8-13 August 2011
Rhode Island Convention Center
US/Eastern timezone

The Enriched Xenon Observatory for double beta decay

Aug 10, 2011, 5:50 PM
552 A ()

552 A

Parallel contribution Low Energy Searches for Physics Beyond the Standard Model Low Energy Searches for Physics Beyond the Standard Model


Timothy Daniels (University of Massachusetts)


The Enriched Xenon Observatory (EXO) is an experimental program designed to search for the neutrinoless double beta decay (0nbb) of Xe-136. Observation of 0nbb would determine an absolute mass scale for neutrinos, prove that neutrinos are massive Majorana particles (indistinguishable from their own antiparticles), and constitute physics beyond the Standard Model. The current phase of the experiment, EXO-200, uses 200 kg of liquid xenon with 80% enrichment in Xe-136, and also serves as a prototype for a future 1-10 ton scale EXO experiment. The double beta decay of xenon is detected in an ultra-low background time projection chamber (TPC) by collecting both the scintillation light and the ionization charge. The detector is now operational at Waste Isolation Pilot Plant (WIPP) in New Mexico. It was first run with natural xenon to fully commission it and study its performance. Preparation for physics data taking is underway. The projected two-year sensitivity for neutrinoless double beta decay half-life is 6.4E25 y at 90% confidence level. In view of a future ton scale experiment, the collaboration is performing R&D to realize an ideal, background-free search for which the daughter nucleus produced by the double beta decay is also individually identified. In this talk, the current status and preliminary results from EXO-200 will be presented, and prospects for a ton scale EXO experiment will be discussed.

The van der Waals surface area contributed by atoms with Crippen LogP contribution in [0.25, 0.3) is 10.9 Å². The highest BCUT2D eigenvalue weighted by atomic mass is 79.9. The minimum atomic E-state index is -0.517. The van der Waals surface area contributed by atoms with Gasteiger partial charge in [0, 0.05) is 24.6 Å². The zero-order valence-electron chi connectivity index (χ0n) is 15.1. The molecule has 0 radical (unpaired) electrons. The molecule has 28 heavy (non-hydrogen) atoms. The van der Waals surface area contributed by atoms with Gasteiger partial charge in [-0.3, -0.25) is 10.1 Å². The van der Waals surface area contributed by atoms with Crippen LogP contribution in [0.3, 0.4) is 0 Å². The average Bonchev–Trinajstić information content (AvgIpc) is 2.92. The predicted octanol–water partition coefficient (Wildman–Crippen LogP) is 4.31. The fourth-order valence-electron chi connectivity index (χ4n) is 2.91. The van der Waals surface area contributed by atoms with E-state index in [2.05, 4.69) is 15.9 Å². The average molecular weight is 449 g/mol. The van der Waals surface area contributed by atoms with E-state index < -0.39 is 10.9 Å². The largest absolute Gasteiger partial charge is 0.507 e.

Primary author

Timothy Daniels (University of Massachusetts)

Presentation materials